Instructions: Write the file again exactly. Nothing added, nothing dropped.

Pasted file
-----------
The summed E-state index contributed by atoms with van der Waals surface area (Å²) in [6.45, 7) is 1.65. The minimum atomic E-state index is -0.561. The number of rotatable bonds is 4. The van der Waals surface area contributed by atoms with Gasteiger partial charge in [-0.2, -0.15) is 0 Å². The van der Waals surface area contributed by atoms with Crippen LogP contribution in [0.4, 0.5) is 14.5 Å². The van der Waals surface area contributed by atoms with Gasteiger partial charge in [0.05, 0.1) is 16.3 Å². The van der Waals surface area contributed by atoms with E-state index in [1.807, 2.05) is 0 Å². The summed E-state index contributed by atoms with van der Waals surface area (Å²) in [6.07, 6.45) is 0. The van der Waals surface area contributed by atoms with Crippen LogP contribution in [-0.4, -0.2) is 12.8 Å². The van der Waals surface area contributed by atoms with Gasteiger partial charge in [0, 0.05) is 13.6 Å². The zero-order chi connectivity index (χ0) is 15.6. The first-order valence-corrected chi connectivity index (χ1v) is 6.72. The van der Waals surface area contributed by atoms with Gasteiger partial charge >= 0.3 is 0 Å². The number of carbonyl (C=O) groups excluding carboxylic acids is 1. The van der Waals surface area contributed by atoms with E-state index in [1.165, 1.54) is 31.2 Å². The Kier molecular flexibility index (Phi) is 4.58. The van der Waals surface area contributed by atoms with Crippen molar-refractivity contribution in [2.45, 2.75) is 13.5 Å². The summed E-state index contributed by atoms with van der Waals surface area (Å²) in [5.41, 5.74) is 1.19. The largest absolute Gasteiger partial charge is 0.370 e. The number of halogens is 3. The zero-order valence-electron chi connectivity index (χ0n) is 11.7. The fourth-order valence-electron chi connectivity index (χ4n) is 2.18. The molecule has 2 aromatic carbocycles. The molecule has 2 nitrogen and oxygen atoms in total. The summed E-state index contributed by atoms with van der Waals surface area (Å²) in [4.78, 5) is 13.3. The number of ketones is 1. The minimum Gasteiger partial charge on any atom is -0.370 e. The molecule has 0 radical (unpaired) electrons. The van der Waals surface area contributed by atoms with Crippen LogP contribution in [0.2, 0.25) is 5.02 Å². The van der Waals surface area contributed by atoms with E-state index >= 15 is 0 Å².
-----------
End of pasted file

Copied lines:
The summed E-state index contributed by atoms with van der Waals surface area (Å²) in [6.45, 7) is 1.65. The minimum atomic E-state index is -0.561. The number of rotatable bonds is 4. The van der Waals surface area contributed by atoms with Gasteiger partial charge in [-0.2, -0.15) is 0 Å². The van der Waals surface area contributed by atoms with Crippen LogP contribution in [0.4, 0.5) is 14.5 Å². The van der Waals surface area contributed by atoms with Gasteiger partial charge in [0.05, 0.1) is 16.3 Å². The van der Waals surface area contributed by atoms with E-state index in [1.807, 2.05) is 0 Å². The summed E-state index contributed by atoms with van der Waals surface area (Å²) in [6.07, 6.45) is 0. The van der Waals surface area contributed by atoms with Crippen LogP contribution in [-0.4, -0.2) is 12.8 Å². The van der Waals surface area contributed by atoms with Gasteiger partial charge in [0, 0.05) is 13.6 Å². The zero-order chi connectivity index (χ0) is 15.6. The first-order valence-corrected chi connectivity index (χ1v) is 6.72. The van der Waals surface area contributed by atoms with Gasteiger partial charge >= 0.3 is 0 Å². The number of carbonyl (C=O) groups excluding carboxylic acids is 1. The van der Waals surface area contributed by atoms with E-state index in [1.165, 1.54) is 31.2 Å². The Kier molecular flexibility index (Phi) is 4.58. The van der Waals surface area contributed by atoms with Crippen molar-refractivity contribution in [2.45, 2.75) is 13.5 Å². The summed E-state index contributed by atoms with van der Waals surface area (Å²) in [5.41, 5.74) is 1.19. The largest absolute Gasteiger partial charge is 0.370 e. The number of halogens is 3. The zero-order valence-electron chi connectivity index (χ0n) is 11.7. The fourth-order valence-electron chi connectivity index (χ4n) is 2.18. The molecule has 2 aromatic carbocycles. The molecule has 2 nitrogen and oxygen atoms in total. The summed E-state index contributed by atoms with van der Waals surface area (Å²) in [4.78, 5) is 13.3. The number of ketones is 1. The minimum Gasteiger partial charge on any atom is -0.370 e. The molecule has 0 radical (unpaired) electrons. The van der Waals surface area contributed by atoms with Crippen LogP contribution in [0.2, 0.25) is 5.02 Å². The van der Waals surface area contributed by atoms with E-state index >= 15 is 0 Å².